Rare Tasmanian Tiger Footage Found in Restored Film

It’s one thing to see an extinct animal’s skeleton in a museum—a terrific way to learn about their lives based on scientific clues and their remains. But it’s not so common to have recorded footage of a now nonexistent animal like the Tasmanian tiger. This creature, also known as a Thylacine, resembles a dog with tiger stripes. Now, the last known images of this animal are available via the National Film and Sound Archive of Australia (NSFA).

Per Gizmodo, Australian archivists have discovered the last known footage of the animal from Tasmania the Wonderful, a 1935 travel video by filmmaker Sidney Cook. The brief and rare clip shows Benjamin, a male Tasmanian tiger, walking around in captivity. The video is from March 1935, only 18 months before this final captive Tasmanian tiger met his demise.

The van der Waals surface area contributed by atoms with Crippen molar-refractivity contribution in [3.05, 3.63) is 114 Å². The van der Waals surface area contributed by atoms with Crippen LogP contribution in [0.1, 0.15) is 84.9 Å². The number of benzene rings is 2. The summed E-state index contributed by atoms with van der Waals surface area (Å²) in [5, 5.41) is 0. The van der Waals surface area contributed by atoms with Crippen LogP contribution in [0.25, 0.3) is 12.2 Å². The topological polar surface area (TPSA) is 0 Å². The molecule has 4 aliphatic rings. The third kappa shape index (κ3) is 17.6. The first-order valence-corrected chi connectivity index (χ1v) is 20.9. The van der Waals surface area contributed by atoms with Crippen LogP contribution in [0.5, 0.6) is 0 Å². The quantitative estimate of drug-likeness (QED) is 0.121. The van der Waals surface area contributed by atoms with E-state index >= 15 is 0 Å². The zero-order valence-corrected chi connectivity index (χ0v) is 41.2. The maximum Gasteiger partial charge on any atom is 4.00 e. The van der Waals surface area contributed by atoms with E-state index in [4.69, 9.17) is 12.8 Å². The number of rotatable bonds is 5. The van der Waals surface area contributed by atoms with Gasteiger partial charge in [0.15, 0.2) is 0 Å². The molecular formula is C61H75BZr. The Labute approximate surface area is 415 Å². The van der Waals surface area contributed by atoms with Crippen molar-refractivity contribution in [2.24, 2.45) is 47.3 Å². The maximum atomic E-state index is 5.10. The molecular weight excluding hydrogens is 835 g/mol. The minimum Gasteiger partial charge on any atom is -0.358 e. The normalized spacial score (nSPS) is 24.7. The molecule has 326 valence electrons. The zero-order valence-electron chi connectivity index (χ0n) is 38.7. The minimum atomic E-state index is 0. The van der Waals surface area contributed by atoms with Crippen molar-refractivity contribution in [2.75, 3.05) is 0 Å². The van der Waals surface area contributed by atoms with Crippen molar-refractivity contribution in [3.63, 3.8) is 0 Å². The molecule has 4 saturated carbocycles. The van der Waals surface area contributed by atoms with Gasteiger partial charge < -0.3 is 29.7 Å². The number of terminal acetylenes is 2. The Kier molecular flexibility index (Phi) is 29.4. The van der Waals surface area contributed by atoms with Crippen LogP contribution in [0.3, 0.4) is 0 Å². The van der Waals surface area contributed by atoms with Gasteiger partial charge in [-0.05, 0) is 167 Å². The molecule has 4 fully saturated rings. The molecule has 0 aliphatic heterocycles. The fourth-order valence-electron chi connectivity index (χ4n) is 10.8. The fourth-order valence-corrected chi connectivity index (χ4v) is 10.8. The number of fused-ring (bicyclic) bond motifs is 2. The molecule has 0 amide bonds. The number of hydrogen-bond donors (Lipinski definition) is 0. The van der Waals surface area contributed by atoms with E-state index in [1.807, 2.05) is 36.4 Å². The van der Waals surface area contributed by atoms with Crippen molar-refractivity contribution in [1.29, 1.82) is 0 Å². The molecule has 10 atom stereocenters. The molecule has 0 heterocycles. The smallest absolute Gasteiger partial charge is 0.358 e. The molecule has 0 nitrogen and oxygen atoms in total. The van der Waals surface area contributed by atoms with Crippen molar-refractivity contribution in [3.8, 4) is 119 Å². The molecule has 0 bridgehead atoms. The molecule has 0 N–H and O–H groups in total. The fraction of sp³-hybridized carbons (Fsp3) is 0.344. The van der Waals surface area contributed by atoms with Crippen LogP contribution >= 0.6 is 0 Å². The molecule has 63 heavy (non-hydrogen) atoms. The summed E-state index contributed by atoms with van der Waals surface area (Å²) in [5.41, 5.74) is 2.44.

Sadly, a voice-over on the video tells everyone what they need to know about the animal’s impending end. The narrator says the Tasmanian tiger is a “dangerous opponent” who is no longer able to live in its natural habitat. Of course, this is primarily due to humans taking over the world. It’s also confirmed that there was only one left in the world, which meant that the captive species would go extinct soon.

In September 2021, the footage got a wonderful update with a restoration. You can now watch this Tasmanian tiger in colorful, 4K action.

According to CNN, there have been several unconfirmed sightings of the Tasmanian tiger over the years. Sure, these animals may be lurking in remote woods somewhere, but there’s no real proof to suggest their existence. Scientists at the Australian Museum replicated the marsupial’s DNA back in 2002, so the species could conceivably return with cloning technology. It would be kind of cool to see it happen, however, Jurassic Park taught us to leave extinct things in the past.

a color photo of the last living Tasmanian Tiger


The Tasmanian devil can’t be seen at any zoos, but this is a way for them to live on. Hopefully, more footage will surface so we can better understand this incredible animal.

Originally published on May 19, 2020 and updated on September 7, 2021.

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